Study Explores "The Good, The Bad, and The Gimmicks" in Senate's Budget Restraint Plan

(Alexandria, VA) -- Hot on the heels of Senate passage last night of proposals aimed at slowing the growth of the federal budget, a timely analysis from the National Taxpayers Union Foundation (NTUF) provides many insights that are best described -- with apologies to Clint Eastwood -- as "The Good, The Bad, and The Gimmicks."

"For the first time in eight years, Congress seems intent on actually using the budget process to slow rather than expand the growth of government outlays," NTUF Senior Policy Analyst Demian Brady and Director of Government Affairs Paul Gessing observed. "However, as we have seen all too often in Washington, even legislation that is billed as 'spending restraint' does not necessarily live up to the definition many Americans apply to that phrase."

Brady and Gessing conducted an examination of the budget reconciliation package that just passed the floor, uncovering straightforward savings, new programs that could add to the deficit, and tactics that will do little to improve the long-term fiscal picture. Examples include:

The Good

  1. A 2.5 percent reduction in direct and countercyclical farm payments through 2010.
  2. $403 million in Medicaid savings, mostly from a state overpayment prevention clause.

The Bad

  1. The total savings of under $40 billion are small compared to inflation-adjusted amounts in earlier deficit-cutting plans from 1995 ($325 billion) or 1997 ($133 billion).
  2. The original legislation racks up $33.5 billion in new spending, such as extending Dairy Market Loss Payments and subsidizing the transition to digital TV programming.

The Gimmicks

  1. The bill would reclassify a "mandatory" Federal Housing Administration grant into an appropriated program, supposedly to subject it to more scrutiny (and budget savings). However, for three years the grant would be funded at its old levels, making it doubtful Congress would have the will to enforce cuts in "out-years."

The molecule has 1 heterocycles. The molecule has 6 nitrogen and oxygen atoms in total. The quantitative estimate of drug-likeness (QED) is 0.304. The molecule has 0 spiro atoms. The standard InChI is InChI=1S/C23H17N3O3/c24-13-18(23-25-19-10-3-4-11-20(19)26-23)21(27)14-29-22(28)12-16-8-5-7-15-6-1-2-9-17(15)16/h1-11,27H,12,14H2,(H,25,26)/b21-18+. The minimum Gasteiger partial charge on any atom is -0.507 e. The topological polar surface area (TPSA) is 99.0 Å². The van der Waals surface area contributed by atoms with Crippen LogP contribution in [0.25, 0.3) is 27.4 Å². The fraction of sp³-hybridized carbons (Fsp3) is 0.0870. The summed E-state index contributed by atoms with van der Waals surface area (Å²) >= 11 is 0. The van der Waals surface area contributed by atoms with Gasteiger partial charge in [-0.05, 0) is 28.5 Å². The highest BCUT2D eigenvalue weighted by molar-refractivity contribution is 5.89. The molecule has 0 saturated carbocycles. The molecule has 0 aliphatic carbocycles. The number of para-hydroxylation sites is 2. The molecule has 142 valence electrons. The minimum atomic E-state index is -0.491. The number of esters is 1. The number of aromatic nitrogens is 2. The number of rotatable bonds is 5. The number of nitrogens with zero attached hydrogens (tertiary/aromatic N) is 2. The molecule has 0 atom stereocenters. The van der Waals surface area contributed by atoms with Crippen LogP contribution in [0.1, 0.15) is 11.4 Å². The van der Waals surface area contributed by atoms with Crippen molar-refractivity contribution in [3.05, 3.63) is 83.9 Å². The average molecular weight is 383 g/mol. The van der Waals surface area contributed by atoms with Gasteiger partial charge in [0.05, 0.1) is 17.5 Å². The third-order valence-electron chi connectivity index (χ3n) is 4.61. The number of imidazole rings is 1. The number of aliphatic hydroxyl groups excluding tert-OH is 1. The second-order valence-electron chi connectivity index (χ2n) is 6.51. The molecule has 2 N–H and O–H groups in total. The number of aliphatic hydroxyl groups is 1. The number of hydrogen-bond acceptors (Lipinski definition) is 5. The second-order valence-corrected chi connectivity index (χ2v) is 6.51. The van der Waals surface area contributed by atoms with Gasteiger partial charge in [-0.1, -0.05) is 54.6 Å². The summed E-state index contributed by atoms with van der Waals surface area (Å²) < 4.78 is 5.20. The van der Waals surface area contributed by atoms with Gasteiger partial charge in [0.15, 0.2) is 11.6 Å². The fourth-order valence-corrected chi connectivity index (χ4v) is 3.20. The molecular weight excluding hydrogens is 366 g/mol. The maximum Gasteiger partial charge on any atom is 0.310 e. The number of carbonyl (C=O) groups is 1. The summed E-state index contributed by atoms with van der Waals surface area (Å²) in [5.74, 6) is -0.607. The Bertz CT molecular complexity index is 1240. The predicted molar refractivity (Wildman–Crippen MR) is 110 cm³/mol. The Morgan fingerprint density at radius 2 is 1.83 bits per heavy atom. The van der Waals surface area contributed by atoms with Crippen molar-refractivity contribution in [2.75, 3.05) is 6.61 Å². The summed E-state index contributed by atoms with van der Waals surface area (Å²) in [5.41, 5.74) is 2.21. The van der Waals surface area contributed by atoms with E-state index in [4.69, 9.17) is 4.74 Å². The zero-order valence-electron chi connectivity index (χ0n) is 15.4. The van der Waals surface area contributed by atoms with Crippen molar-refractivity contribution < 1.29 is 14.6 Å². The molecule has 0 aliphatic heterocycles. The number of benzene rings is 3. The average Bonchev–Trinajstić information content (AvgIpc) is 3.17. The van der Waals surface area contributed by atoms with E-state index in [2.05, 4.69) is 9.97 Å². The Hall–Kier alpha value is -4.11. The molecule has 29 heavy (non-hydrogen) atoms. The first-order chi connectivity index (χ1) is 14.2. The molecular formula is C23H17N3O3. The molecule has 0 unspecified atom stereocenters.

2. $1.09 billion in reductions of "advance direct payments" on farm loans are achieved by simply shifting the payments past 2010 -- the total value of funds farmers will receive would remain unchanged over time.
  3. A significant portion (49.5 percent) of the bill's reported savings come from "offsetting receipts" on everything from changing borrower interest rate formulas to spectrum auctions. While the merits of such policies vary, on balance they do not work to reduce the future size and burden of the federal government.

"Now all eyes are on the House as it takes up budget reconciliation," the authors concluded. "Time will tell if that effort, and the resulting conference proposal, will be a mere sequel to current spending policies or the premiere of dramatic new deficit reductions."

NTUF is the non-partisan research arm of the 350,000-member National Taxpayers Union. Note: Numerous other facts about the Senate's budget reconciliation package appear in NTUF Issue Brief 150, The Good, The Bad, and The Gimmicks: How the Senate Plans to 'Cut' Nearly $40 Billion in Future Spending While Saddling Taxpayers with New Burdens, available at